Fri Nov 02 |
## Probability Seminar2:30pm - Vincent Hall 209Dynamical freezing in a spin glass system with logarithmic correlations Julian Gold, Northwestern University We consider a continuous time random walk on the two-dimensional discrete torus, whose motion is governed by the discrete Gaussian free field on the corresponding box acting as a potential. More precisely, at any vertex the walk waits an exponentially distributed time with mean given by the exponential of the field and then jumps to one of its neighbors, chosen uniformly at random. We prove that throughout the low-temperature regime and at in-equilibrium timescales, the process admits a scaling limit as a spatial K-process driven by a random trapping landscape, which is explicitly related to the limiting extremal process of the field. Alternatively, the limiting process is a supercritical Liouville Brownian motion with respect to the continuum Gaussian free field on the box. Joint work with Aser Cortines (University of Zurich) and Oren Louidor (Technion). |

Fri Nov 09 |
## Probability Seminar2:30pm - Vincent Hall 209Low-temperature localization of directed polymers Erik Bates, Stanford University On the d-dimensional integer lattice, directed polymers are paths of a random walk that have been reweighted according to a random environment that refreshes at each time step. The qualitative behavior of the system is governed by a temperature parameter; if this parameter is small, the environment has little effect, meaning all possible paths are close to equally likely. If the parameter is made large, however, the system undergoes a phase transition at which the paths endpoint starts to localize. To understand the extent of this localization, we exploit the underlying Markov structure of the quenched endpoint distribution. The key difficulty is that the space of measures is too large for one to expect convergence results. By adapting methods appearing in the work of Mukherjee and Varadhan, we develop a compactification theory to resolve the issue. In this talk, we will discuss this intriguing abstraction, as well as new concrete theorems it allows us to prove for directed polymers constructed from SRW or any other walk. (joint work with Sourav Chatterjee) |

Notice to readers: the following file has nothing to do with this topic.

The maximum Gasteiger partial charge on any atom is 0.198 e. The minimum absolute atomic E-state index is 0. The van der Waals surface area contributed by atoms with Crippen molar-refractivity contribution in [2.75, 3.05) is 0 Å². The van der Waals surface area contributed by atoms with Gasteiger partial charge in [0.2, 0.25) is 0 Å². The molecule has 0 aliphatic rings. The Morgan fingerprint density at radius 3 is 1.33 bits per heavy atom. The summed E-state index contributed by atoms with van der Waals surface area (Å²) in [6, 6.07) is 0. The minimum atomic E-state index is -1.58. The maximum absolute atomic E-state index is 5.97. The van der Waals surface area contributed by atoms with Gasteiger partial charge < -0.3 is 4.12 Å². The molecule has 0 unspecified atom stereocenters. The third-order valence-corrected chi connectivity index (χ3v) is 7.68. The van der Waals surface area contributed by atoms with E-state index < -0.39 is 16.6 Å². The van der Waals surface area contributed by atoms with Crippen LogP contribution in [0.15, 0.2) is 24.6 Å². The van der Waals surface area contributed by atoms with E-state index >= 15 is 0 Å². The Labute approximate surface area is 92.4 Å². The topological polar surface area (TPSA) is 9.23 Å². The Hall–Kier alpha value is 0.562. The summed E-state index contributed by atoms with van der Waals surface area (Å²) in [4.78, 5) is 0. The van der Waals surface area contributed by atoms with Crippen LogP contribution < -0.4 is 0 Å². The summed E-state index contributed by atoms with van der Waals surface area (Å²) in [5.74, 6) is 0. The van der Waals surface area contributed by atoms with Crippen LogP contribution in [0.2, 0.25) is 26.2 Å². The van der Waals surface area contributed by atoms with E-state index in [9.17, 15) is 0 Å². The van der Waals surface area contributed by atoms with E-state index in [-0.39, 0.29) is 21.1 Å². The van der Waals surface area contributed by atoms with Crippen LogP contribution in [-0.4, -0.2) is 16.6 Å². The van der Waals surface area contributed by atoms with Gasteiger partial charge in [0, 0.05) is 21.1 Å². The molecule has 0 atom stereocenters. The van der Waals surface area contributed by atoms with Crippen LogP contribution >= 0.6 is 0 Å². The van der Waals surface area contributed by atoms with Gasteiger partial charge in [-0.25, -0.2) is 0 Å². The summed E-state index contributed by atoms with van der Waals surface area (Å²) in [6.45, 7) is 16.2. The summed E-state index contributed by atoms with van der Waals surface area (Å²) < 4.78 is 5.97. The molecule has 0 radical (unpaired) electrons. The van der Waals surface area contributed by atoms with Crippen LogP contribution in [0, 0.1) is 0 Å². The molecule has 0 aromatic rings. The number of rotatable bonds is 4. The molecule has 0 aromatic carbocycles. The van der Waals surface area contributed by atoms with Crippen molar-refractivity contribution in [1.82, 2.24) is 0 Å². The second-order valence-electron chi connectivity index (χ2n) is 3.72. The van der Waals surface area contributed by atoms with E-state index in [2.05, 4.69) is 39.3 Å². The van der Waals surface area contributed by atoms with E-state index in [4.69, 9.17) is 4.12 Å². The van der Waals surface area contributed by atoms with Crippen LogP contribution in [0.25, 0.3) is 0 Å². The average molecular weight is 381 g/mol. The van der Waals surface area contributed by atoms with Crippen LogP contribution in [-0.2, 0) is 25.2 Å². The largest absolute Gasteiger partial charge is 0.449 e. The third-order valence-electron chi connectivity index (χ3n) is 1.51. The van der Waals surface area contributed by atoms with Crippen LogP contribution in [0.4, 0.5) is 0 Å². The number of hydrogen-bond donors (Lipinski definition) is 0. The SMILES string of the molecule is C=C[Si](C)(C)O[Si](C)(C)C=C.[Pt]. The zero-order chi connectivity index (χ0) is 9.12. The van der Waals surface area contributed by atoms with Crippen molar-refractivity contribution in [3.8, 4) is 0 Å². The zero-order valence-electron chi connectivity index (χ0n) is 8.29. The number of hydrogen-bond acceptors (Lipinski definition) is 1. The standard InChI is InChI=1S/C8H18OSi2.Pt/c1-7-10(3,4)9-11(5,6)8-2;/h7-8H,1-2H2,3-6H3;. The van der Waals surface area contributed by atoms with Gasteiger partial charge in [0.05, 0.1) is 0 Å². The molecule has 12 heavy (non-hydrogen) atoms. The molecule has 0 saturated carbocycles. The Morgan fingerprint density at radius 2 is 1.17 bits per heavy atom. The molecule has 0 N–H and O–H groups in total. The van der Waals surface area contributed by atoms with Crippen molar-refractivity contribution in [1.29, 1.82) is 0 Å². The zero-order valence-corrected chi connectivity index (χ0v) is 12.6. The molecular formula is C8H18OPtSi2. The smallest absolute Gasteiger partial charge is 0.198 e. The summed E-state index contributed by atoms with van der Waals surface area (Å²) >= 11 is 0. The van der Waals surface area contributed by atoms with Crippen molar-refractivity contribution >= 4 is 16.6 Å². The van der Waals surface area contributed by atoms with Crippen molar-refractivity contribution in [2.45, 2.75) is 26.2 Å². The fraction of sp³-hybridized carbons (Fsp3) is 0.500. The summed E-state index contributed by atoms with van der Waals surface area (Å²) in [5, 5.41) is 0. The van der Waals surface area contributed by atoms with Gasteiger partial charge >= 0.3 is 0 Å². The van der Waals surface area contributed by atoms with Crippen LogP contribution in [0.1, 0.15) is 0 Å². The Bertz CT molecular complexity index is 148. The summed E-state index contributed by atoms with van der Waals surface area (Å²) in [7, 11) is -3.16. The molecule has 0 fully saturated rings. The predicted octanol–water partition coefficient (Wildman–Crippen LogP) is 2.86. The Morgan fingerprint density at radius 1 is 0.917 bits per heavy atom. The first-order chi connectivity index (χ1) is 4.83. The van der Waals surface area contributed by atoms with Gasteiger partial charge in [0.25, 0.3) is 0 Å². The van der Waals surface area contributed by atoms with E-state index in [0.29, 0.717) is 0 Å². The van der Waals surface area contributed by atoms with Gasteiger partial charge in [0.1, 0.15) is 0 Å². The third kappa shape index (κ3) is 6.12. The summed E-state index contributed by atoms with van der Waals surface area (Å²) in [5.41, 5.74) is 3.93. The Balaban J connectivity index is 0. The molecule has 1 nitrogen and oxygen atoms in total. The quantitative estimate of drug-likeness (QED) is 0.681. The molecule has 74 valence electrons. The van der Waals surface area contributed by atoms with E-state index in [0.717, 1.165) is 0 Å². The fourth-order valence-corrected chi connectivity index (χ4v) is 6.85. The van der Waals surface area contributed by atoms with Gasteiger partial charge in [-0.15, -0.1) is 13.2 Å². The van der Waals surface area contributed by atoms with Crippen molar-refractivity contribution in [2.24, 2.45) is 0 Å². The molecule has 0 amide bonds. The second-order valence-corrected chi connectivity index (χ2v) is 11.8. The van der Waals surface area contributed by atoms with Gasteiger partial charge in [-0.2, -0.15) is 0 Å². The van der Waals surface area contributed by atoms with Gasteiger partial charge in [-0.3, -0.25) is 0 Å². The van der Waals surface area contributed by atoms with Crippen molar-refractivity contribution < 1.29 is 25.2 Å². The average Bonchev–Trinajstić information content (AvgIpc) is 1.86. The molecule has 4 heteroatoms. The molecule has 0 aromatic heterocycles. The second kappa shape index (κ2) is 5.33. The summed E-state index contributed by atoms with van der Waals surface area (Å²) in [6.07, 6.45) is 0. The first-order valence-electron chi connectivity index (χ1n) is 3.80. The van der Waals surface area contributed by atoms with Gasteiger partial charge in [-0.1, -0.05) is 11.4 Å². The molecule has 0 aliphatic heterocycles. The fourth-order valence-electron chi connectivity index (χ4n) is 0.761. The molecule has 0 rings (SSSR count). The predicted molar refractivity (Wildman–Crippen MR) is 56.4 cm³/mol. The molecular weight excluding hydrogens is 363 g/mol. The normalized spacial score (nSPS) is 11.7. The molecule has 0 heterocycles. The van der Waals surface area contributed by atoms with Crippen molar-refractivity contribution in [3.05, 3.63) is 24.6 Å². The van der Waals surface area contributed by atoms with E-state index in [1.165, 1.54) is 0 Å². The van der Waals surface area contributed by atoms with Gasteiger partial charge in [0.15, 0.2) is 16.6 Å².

Fri Nov 16 |
## Probability Seminar2:30pm - Vincent Hall 209Macroscopic fluctuations through Schur generating functions Vadim Gorin, MIT I will talk about a special class of large-dimensional stochastic systems with strong correlations. The main examples will be random tilings, non-colliding random walks, eigenvalues of random matrices, and measures governing decompositions of group representations into irreducible components. |

Fri Dec 07 |
## Probability Seminar2:30pm - Vincent Hall 209When particle systems meet PDEs Li-Cheng Tsai, Columbia University Interacting particle systems are models that involve many randomly evolving agents (i.e., particles). These systems are widely used in describing real-world phenomena. In this talk we will walk through three paradigmatic facets of interacting particle systems, namely the law of large numbers, random fluctuations, and large deviations. Within each facet, I will explain how Partial Differential Equations (PDEs) play a role in understanding the systems. |

Fri Jan 25 |
## Probability Seminar2:30pm - Vincent Hall 213Large deviations for sparse random graphs Nicholas Cook, Stanford University Let $G=G(N,p)$ be an Erd\H{o}s--R\'enyi graph on $N$ vertices (where each pair is connected by an edge independently with probability $p$). We view $N$ as going to infinity, with $p$ possibly going to zero with $N$. What is the probability that $G$ contains twice as many triangles as we would expect? I will discuss recent progress on this ``infamous upper tail" problem, and more generally on tail estimates for counts of any fixed subgraph. These problems serve as a test bed for the emerging theory of \emph{nonlinear large deviations}, and also connect with issues in extending the theory of \emph{graph limits} to handle sparse graphs. In particular, I will discuss our approach to the upper tail problems via new versions of the classic regularity and counting lemmas from extremal combinatorics, specially tailored to the study of random graphs in the large deviations regime. This talk is based on joint work with Amir Dembo. |